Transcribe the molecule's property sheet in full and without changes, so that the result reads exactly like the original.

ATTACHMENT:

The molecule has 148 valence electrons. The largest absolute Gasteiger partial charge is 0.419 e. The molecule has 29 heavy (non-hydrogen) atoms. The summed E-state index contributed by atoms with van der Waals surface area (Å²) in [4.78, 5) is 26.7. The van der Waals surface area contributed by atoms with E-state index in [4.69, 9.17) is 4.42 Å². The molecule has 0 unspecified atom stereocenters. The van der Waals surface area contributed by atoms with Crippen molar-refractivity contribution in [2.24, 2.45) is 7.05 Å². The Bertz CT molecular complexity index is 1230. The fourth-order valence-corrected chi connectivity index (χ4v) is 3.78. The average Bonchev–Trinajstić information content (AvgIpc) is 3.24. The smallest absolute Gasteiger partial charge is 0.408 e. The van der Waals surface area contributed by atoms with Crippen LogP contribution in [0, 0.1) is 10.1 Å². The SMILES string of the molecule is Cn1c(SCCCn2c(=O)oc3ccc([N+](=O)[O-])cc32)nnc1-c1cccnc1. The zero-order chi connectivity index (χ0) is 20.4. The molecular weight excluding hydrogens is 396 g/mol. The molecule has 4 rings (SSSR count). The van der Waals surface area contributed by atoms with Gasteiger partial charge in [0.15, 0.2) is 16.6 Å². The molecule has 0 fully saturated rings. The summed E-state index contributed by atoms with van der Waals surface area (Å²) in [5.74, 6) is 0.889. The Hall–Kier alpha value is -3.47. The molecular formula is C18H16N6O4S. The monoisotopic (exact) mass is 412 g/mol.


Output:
The molecule has 148 valence electrons. The largest absolute Gasteiger partial charge is 0.419 e. The molecule has 29 heavy (non-hydrogen) atoms. The summed E-state index contributed by atoms with van der Waals surface area (Å²) in [4.78, 5) is 26.7. The van der Waals surface area contributed by atoms with E-state index in [4.69, 9.17) is 4.42 Å². The molecule has 0 unspecified atom stereocenters. The van der Waals surface area contributed by atoms with Crippen molar-refractivity contribution in [2.24, 2.45) is 7.05 Å². The Bertz CT molecular complexity index is 1230. The fourth-order valence-corrected chi connectivity index (χ4v) is 3.78. The average Bonchev–Trinajstić information content (AvgIpc) is 3.24. The smallest absolute Gasteiger partial charge is 0.408 e. The van der Waals surface area contributed by atoms with Crippen LogP contribution in [0, 0.1) is 10.1 Å². The SMILES string of the molecule is Cn1c(SCCCn2c(=O)oc3ccc([N+](=O)[O-])cc32)nnc1-c1cccnc1. The zero-order chi connectivity index (χ0) is 20.4. The molecular weight excluding hydrogens is 396 g/mol. The molecule has 4 rings (SSSR count). The van der Waals surface area contributed by atoms with Gasteiger partial charge in [0.15, 0.2) is 16.6 Å². The molecule has 0 fully saturated rings. The summed E-state index contributed by atoms with van der Waals surface area (Å²) in [5.74, 6) is 0.889. The Hall–Kier alpha value is -3.47. The molecular formula is C18H16N6O4S. The monoisotopic (exact) mass is 412 g/mol.